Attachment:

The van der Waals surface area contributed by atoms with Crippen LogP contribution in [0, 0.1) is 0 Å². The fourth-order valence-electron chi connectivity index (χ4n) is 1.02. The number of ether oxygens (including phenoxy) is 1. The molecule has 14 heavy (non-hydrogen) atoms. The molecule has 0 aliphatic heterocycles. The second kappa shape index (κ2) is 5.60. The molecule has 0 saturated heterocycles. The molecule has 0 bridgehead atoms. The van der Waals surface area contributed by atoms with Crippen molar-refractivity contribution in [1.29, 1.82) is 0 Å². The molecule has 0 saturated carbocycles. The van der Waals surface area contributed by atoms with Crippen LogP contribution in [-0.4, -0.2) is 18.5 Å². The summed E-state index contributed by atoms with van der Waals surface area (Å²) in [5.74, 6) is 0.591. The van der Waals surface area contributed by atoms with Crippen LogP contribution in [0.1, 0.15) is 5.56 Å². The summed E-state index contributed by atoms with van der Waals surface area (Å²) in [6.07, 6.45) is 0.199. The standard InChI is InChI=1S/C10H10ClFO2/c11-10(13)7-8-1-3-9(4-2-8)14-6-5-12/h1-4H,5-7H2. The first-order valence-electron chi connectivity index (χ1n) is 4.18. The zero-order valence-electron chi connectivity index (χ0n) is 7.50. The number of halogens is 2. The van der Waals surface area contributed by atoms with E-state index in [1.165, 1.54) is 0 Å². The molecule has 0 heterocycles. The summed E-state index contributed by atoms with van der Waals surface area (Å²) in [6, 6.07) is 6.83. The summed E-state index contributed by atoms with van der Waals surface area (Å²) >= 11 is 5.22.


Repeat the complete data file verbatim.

The van der Waals surface area contributed by atoms with Crippen LogP contribution in [0, 0.1) is 0 Å². The fourth-order valence-electron chi connectivity index (χ4n) is 1.02. The number of ether oxygens (including phenoxy) is 1. The molecule has 14 heavy (non-hydrogen) atoms. The molecule has 0 aliphatic heterocycles. The second kappa shape index (κ2) is 5.60. The molecule has 0 saturated heterocycles. The molecule has 0 bridgehead atoms. The van der Waals surface area contributed by atoms with Crippen molar-refractivity contribution in [1.29, 1.82) is 0 Å². The molecule has 0 saturated carbocycles. The van der Waals surface area contributed by atoms with Crippen LogP contribution in [-0.4, -0.2) is 18.5 Å². The summed E-state index contributed by atoms with van der Waals surface area (Å²) in [5.74, 6) is 0.591. The van der Waals surface area contributed by atoms with Crippen LogP contribution in [0.1, 0.15) is 5.56 Å². The summed E-state index contributed by atoms with van der Waals surface area (Å²) in [6.07, 6.45) is 0.199. The standard InChI is InChI=1S/C10H10ClFO2/c11-10(13)7-8-1-3-9(4-2-8)14-6-5-12/h1-4H,5-7H2. The first-order valence-electron chi connectivity index (χ1n) is 4.18. The zero-order valence-electron chi connectivity index (χ0n) is 7.50. The number of halogens is 2. The van der Waals surface area contributed by atoms with E-state index in [1.165, 1.54) is 0 Å². The molecule has 0 heterocycles. The summed E-state index contributed by atoms with van der Waals surface area (Å²) in [6, 6.07) is 6.83. The summed E-state index contributed by atoms with van der Waals surface area (Å²) >= 11 is 5.22.